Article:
Also, after Pictureman develops the photo he reveals that he is close to dying from something “eating him up inside.” Did taking a photo of the ghost capture it inside him and that’s what’s killing him? Or am I reading too much into it? I think you guys would be okay if I said that about a David Lynch movie, so I’m gonna say it’s valid.
It took me a bit to understand that most of the women working at Blue Ribbon are supposed to be young girls even though they’re played by adults. Until I figured that out they seemed to be behaving bizarrely, which adds favorably to the odd feel of the movie. Everything feels off. Weird. But not bad. This is not ineptitude. It’s just a warning that we’re in the hands of crazy people.
There’s definitely some of Hooper’s morbid humor in here. The mortician brags to Hunton in hushed tones about how hard it was to make a presentable body out of mangling victim Mrs. Frawley. “Can you keep I secret?” he asks. “I had to fill up her body with–”
“I hate secrets,” Hunton interrupts, so that we never find out what the trick is.
Many seemingly simple characters change unexpectedly over the course of the movie. George seems like such an asshole, but he turns out to have a conscience. He tries to convince Gartley to turn the machine off for safety, and when the boss refuses, he goes behind his back to do it himself. And he’s got grit. When his arm gets stuck in the machine he yells “DO IT!” until his friend cuts it off with an ax. Then it goes through and comes out as a burst of red steam.
There’s so many layers of secrets going on in this town, but the biggest one is that people who survive a Mangler accident become connected to it. So you gotta watch out for people with missing fingers and stuff. They’re like an evil secret society.
Hooper wrote the screenplay with Stephen David Brooks (who is also effects supervisor and 2nd unit director, and worked in the FX crews for LIFEFORCE and SPONTANEOUS COMBUSTION) and a pseudonymous Harry Alan Towers (writer and producer of many Agatha Christie, Fu Manchu and Jess Franco movies as well as GOR II and the Gary Daniels movie CITY OF FEAR). Towers was 75 years old at the time, and had been through some shit. He served in the Royal Air Force during WWII, which led to running British Forces radio, which got him into the radio syndication business, and then TV production, and then movies. And in 1961 he was charged by the FBI for violations of the White Slave Traffic Act, allegedly prostituting his girlfriend Mariella Novotny to John F. Kennedy (earning him a place in many JFK assassination theories). Novotny accused him of being a Soviet agent whose job was to compromise prominent individuals. He claimed to have just dated her not knowing she was a prostitute, but then he fled the country while out on bail. The case against him was later dropped. Some speculate that means he helped MI5 and the CIA.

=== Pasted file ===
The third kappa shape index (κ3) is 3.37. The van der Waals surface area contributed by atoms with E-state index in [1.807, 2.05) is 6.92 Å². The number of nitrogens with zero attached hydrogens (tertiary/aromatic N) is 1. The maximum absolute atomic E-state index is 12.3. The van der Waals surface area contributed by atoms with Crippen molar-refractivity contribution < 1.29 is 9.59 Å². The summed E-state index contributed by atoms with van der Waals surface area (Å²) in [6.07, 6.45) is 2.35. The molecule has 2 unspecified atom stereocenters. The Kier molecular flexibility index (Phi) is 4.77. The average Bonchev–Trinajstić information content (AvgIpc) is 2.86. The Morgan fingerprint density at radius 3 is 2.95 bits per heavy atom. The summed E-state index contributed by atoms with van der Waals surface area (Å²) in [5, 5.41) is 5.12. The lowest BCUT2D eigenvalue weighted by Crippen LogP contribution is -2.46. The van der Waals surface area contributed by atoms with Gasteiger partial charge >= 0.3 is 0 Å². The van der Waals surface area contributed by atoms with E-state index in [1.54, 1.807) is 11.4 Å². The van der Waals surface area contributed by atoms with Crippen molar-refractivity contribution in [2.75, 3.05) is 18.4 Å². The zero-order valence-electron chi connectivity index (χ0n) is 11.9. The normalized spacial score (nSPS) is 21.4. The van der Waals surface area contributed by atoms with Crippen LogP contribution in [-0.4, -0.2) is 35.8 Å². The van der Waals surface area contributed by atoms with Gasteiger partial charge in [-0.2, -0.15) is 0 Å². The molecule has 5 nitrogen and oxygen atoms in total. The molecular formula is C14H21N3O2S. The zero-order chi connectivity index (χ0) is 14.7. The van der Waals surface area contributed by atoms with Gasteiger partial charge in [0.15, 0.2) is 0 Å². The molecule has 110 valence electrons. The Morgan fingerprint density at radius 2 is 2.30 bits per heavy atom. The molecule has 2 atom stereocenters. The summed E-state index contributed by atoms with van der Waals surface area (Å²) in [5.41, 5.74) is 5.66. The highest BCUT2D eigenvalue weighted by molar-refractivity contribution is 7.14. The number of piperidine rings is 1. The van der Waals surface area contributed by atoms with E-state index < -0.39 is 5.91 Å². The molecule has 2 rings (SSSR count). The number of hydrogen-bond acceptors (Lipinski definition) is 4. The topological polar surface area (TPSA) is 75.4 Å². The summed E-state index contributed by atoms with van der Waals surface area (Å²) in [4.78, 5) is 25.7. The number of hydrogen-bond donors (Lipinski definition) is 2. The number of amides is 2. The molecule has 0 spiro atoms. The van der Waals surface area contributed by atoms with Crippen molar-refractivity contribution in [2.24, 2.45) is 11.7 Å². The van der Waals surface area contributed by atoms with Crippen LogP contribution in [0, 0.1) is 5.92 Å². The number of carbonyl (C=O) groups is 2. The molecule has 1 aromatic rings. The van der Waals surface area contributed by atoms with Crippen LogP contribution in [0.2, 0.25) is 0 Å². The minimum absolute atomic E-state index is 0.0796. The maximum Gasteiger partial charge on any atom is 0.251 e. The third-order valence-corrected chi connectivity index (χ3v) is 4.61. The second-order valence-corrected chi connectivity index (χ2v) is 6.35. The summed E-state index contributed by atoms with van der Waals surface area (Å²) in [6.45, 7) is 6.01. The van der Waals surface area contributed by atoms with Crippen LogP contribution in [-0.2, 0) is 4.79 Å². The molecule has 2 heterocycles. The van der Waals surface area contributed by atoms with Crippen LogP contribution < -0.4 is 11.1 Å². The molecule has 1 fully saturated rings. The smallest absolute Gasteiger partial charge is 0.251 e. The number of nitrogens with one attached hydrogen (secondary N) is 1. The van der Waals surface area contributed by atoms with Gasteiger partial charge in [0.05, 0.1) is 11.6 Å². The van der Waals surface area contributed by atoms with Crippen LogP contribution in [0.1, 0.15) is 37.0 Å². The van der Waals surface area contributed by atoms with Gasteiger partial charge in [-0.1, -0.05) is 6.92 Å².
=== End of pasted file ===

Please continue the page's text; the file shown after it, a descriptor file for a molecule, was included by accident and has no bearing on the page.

Good thing he did, because then in the ’80s he hooked up with Cannon Films, producing AMERICAN NINJA 3: BLOOD HUNT, RIVER OF DEATH and DELTA FORCE 3 as well as PHANTOM OF THE OPERA with none other than Robert Englund.
This is both a faithful adaptation of King’s short story (published in Cavalier in 1972 and then in the Night Shift collection) and a huge expansion of it. I think King is being pretty tongue-in-cheek about a laundry machine being literally possessed by a demon and requiring an exorcism. By adapting the idea so matter-of-factly and adding even more layers of ludicrousness, Hooper elevates it to a higher level of insanity.